Why Brussels Is Where I Fell In Love With Europe

I stopped in Belgium for a brief layover between Paris and Rome. It should have been a forgettable few hours where I could find enough time to grab a bite to eat and relax before the second leg of our flight. But Brussels had a different plan for me.

How I envisioned Europe looking.

When we arrived at the airport, we began our layover by getting on the wrong train (heading in the opposite direction towards Luxembourg.) The layover ended by finding out my luggage had been lost once we returned for the second flight to Rome. This should have been a bad experience, but it just wasn’t.

We realized, rather quickly, that our train was going in the wrong direction and made the switch at the next station to head back into the city center. Once at the Central Station, we headed down a hill towards a pedestrian-only walkway. We had no plans here. We didn’t look up “Top Things To Do In Brussels” or have any recommendations of where to go and what to see. That ended up being the best part.

We had mussels in Brussels.

The cobblestone alley we stumbled upon was what I had imagined Europe to look like. It was busy, intimidating, and foreign. You couldn’t tell where one restaurant or shop ended and the next one began. While one host is pointing you towards their menu exclaiming how its in English, you have a host across the alley beckoning for you to look at their high-quality dish pictures, all while avoiding the never-ending sea of tourists walking through you as if you didn’t exist. In other words, it was exactly what I wanted.

We found a tourist-facing restaurant to sit down for a meal, but they had €10 specials that included an entrée, frites, and a beer. It was a lot of food, too, so our bellies left happy. Our next stop were the Saint Hubert Galleries’ to window-shop some chocolates and Smurf memorabilia.

Smurfs and chocolate everywhere.

The trip was short, unplanned, and uneventful, but it left me craving more of the maze-like corridors and small, family owned shops that I romanticized about Europe having. I look forward to visiting again in the future for an extended stay, maybe with a trip out to Bruges or Ghent.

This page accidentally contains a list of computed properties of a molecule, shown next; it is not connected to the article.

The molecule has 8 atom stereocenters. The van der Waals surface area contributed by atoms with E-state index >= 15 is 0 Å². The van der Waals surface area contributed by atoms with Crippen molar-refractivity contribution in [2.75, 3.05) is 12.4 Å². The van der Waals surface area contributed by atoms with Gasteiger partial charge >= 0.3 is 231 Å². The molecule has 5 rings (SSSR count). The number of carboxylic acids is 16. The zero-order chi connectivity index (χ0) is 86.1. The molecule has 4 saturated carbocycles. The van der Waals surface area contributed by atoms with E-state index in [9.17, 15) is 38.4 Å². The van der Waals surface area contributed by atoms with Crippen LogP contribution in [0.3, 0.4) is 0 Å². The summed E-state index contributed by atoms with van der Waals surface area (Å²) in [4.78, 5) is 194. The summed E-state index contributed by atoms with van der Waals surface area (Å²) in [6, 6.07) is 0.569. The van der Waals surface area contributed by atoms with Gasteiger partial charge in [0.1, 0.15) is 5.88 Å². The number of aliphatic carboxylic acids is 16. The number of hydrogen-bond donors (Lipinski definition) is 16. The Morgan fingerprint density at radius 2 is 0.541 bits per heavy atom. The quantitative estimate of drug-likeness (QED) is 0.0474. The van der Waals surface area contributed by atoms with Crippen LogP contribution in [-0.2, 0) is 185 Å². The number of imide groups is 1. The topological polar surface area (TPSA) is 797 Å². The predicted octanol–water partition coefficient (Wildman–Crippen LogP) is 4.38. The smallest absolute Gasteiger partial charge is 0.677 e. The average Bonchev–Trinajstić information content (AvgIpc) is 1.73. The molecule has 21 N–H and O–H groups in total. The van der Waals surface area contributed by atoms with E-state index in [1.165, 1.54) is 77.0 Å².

What Happens When You Lose Luggage?

Flying into Rome was great. I was on my first trip to Europe, having spent a few days in Paris and explored one of my favorite cities in the world, Brussels, just a few hours prior. We arrived at Leonardo Di Vinci airport (FCO) and approached the luggage turnstile. My sister’s bag came through then my mom’s. Then we waited. And waited. Mine did not. We went to the service desk to inquire and start a missing bag claim.

“What did it look like?” “How big was it?” “What color?”

Uhh… normal look, average size, grey. Pretty much zero distinguishing characteristics.

During this time, our shuttle car left and we had to figure out a new way to our hotel. Luckily, we figured out you can an express train from the airport to Roma Termini, the central train station in Rome, in about 30 minutes. We walked the rest of the way to the hotel and after our first slice of Italian pizza at a restaurant down the street, we went to grab some Zzz’s.

Now, the past couple days spent in Paris were very temperate summer days. Comfortable and normal. I had put on some jeans and a thick, long sleeve shirt for the flight over (I always get cold on airplanes.) Rome wanted to be different. We woke up and were met outside with 38°C (roughly 100°F) and being that I only had the same clothes from the flight, I had no choice but to venture out in jeans and a long sleeve shirt. If you know me, you know that I love the heat. I would much rather melt to the ground than shiver in the cold, but this was unbearable.

My sister and I apparently had matching sunglasses

Despite being incredibly hungry, I slipped into every shop I could, looking for a change of clothes to purchase. Nobody had shorts, but I was at least able to find boxers and socks and two soccer (sorry, football) jerseys – an AC Milan Stephan El Shaarawy shirt and a Juventus Andrea Pirlo shirt (this one would give me a funny story a few years later). Most of my outfit needs were taken care of now, but I would sweat it out in those same pair of jeans for the next few days. The only source of respite would be the innumerable water fountains that dot the city. They were lifesavers.

Two months later, I get a text from my mom while I’m at work. Somebody had dropped off my luggage at her house. It had been left at the Charles de Gaulle airport before our flight.

Now, I pretty much only travel out of a carry-on bag (I use a 46L bag). You can get around just about anywhere for three weeks or less in one. Plus, you don’t have to wait at the turnstile for your bags and you have the peace of mind that everything is with you. It’s been working so far.